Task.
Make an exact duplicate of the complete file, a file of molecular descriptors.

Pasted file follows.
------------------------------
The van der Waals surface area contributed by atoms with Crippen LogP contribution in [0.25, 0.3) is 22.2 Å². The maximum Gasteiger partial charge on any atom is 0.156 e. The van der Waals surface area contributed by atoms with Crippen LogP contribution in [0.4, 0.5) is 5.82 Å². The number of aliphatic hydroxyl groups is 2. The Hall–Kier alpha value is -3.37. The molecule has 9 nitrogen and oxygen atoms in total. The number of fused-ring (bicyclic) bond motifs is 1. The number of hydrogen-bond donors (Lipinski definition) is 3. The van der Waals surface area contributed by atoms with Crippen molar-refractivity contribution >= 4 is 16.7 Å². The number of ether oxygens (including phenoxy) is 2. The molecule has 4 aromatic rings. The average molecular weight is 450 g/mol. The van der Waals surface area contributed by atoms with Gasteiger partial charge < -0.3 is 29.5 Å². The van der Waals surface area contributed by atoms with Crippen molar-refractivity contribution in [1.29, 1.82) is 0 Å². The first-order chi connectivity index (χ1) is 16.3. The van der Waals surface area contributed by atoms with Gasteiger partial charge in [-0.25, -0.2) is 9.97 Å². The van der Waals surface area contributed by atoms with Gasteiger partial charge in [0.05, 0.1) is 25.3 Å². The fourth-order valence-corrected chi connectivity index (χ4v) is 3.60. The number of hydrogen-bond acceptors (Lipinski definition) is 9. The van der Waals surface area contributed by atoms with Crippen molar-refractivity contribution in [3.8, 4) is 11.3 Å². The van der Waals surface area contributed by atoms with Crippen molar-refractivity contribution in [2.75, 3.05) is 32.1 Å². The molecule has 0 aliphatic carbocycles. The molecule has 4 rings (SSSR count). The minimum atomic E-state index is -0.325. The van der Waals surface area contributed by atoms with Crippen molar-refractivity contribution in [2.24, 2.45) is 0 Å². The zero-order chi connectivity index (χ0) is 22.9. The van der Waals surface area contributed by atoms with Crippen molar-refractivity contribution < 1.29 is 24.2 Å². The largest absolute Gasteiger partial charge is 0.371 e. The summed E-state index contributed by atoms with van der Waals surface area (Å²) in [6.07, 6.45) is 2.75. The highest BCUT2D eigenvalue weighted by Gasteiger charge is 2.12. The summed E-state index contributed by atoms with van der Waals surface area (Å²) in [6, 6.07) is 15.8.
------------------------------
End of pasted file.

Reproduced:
The van der Waals surface area contributed by atoms with Crippen LogP contribution in [0.25, 0.3) is 22.2 Å². The maximum Gasteiger partial charge on any atom is 0.156 e. The van der Waals surface area contributed by atoms with Crippen LogP contribution in [0.4, 0.5) is 5.82 Å². The number of aliphatic hydroxyl groups is 2. The Hall–Kier alpha value is -3.37. The molecule has 9 nitrogen and oxygen atoms in total. The number of fused-ring (bicyclic) bond motifs is 1. The number of hydrogen-bond donors (Lipinski definition) is 3. The van der Waals surface area contributed by atoms with Crippen molar-refractivity contribution >= 4 is 16.7 Å². The number of ether oxygens (including phenoxy) is 2. The molecule has 4 aromatic rings. The average molecular weight is 450 g/mol. The van der Waals surface area contributed by atoms with Gasteiger partial charge < -0.3 is 29.5 Å². The van der Waals surface area contributed by atoms with Crippen molar-refractivity contribution in [1.29, 1.82) is 0 Å². The first-order chi connectivity index (χ1) is 16.3. The van der Waals surface area contributed by atoms with Gasteiger partial charge in [-0.25, -0.2) is 9.97 Å². The van der Waals surface area contributed by atoms with Gasteiger partial charge in [0.05, 0.1) is 25.3 Å². The fourth-order valence-corrected chi connectivity index (χ4v) is 3.60. The number of hydrogen-bond acceptors (Lipinski definition) is 9. The van der Waals surface area contributed by atoms with Crippen molar-refractivity contribution in [3.8, 4) is 11.3 Å². The van der Waals surface area contributed by atoms with Crippen molar-refractivity contribution in [2.75, 3.05) is 32.1 Å². The molecule has 0 aliphatic carbocycles. The molecule has 4 rings (SSSR count). The minimum atomic E-state index is -0.325. The van der Waals surface area contributed by atoms with Crippen molar-refractivity contribution in [2.24, 2.45) is 0 Å². The zero-order chi connectivity index (χ0) is 22.9. The van der Waals surface area contributed by atoms with Crippen molar-refractivity contribution < 1.29 is 24.2 Å². The largest absolute Gasteiger partial charge is 0.371 e. The summed E-state index contributed by atoms with van der Waals surface area (Å²) in [6.07, 6.45) is 2.75. The highest BCUT2D eigenvalue weighted by Gasteiger charge is 2.12. The summed E-state index contributed by atoms with van der Waals surface area (Å²) in [6, 6.07) is 15.8.